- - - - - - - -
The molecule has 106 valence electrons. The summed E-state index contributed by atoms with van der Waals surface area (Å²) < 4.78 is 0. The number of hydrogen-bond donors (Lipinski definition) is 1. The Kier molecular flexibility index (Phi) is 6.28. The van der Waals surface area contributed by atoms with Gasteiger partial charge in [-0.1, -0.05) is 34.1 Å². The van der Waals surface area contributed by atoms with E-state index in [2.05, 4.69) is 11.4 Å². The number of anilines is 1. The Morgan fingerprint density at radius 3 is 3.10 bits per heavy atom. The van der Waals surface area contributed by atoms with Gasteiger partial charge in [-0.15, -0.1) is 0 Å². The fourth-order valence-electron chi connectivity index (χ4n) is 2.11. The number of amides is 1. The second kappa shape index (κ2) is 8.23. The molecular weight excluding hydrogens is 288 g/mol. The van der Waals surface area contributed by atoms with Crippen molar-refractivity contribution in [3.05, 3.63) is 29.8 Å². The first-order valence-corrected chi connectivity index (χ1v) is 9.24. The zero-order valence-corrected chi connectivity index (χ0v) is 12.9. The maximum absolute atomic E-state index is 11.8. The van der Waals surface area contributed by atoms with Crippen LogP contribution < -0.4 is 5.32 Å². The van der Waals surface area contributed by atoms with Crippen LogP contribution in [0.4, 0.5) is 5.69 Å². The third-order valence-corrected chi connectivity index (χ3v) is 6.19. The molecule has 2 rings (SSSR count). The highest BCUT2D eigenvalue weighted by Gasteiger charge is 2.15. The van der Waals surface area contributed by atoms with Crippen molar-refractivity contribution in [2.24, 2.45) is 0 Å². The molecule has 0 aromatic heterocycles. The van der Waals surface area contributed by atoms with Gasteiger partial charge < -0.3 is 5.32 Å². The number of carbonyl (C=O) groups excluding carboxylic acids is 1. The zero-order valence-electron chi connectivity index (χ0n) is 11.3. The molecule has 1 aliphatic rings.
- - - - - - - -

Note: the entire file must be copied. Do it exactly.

The molecule has 106 valence electrons. The summed E-state index contributed by atoms with van der Waals surface area (Å²) < 4.78 is 0. The number of hydrogen-bond donors (Lipinski definition) is 1. The Kier molecular flexibility index (Phi) is 6.28. The van der Waals surface area contributed by atoms with Gasteiger partial charge in [-0.1, -0.05) is 34.1 Å². The van der Waals surface area contributed by atoms with E-state index in [2.05, 4.69) is 11.4 Å². The number of anilines is 1. The Morgan fingerprint density at radius 3 is 3.10 bits per heavy atom. The van der Waals surface area contributed by atoms with Gasteiger partial charge in [-0.15, -0.1) is 0 Å². The fourth-order valence-electron chi connectivity index (χ4n) is 2.11. The number of amides is 1. The second kappa shape index (κ2) is 8.23. The molecular weight excluding hydrogens is 288 g/mol. The van der Waals surface area contributed by atoms with Crippen molar-refractivity contribution in [3.05, 3.63) is 29.8 Å². The first-order valence-corrected chi connectivity index (χ1v) is 9.24. The zero-order valence-corrected chi connectivity index (χ0v) is 12.9. The maximum absolute atomic E-state index is 11.8. The van der Waals surface area contributed by atoms with Crippen LogP contribution < -0.4 is 5.32 Å². The van der Waals surface area contributed by atoms with Crippen LogP contribution in [0.4, 0.5) is 5.69 Å². The third-order valence-corrected chi connectivity index (χ3v) is 6.19. The molecule has 2 rings (SSSR count). The highest BCUT2D eigenvalue weighted by Gasteiger charge is 2.15. The van der Waals surface area contributed by atoms with Crippen molar-refractivity contribution in [2.24, 2.45) is 0 Å². The molecule has 0 aromatic heterocycles. The van der Waals surface area contributed by atoms with Gasteiger partial charge < -0.3 is 5.32 Å². The number of carbonyl (C=O) groups excluding carboxylic acids is 1. The zero-order valence-electron chi connectivity index (χ0n) is 11.3. The molecule has 1 aliphatic rings.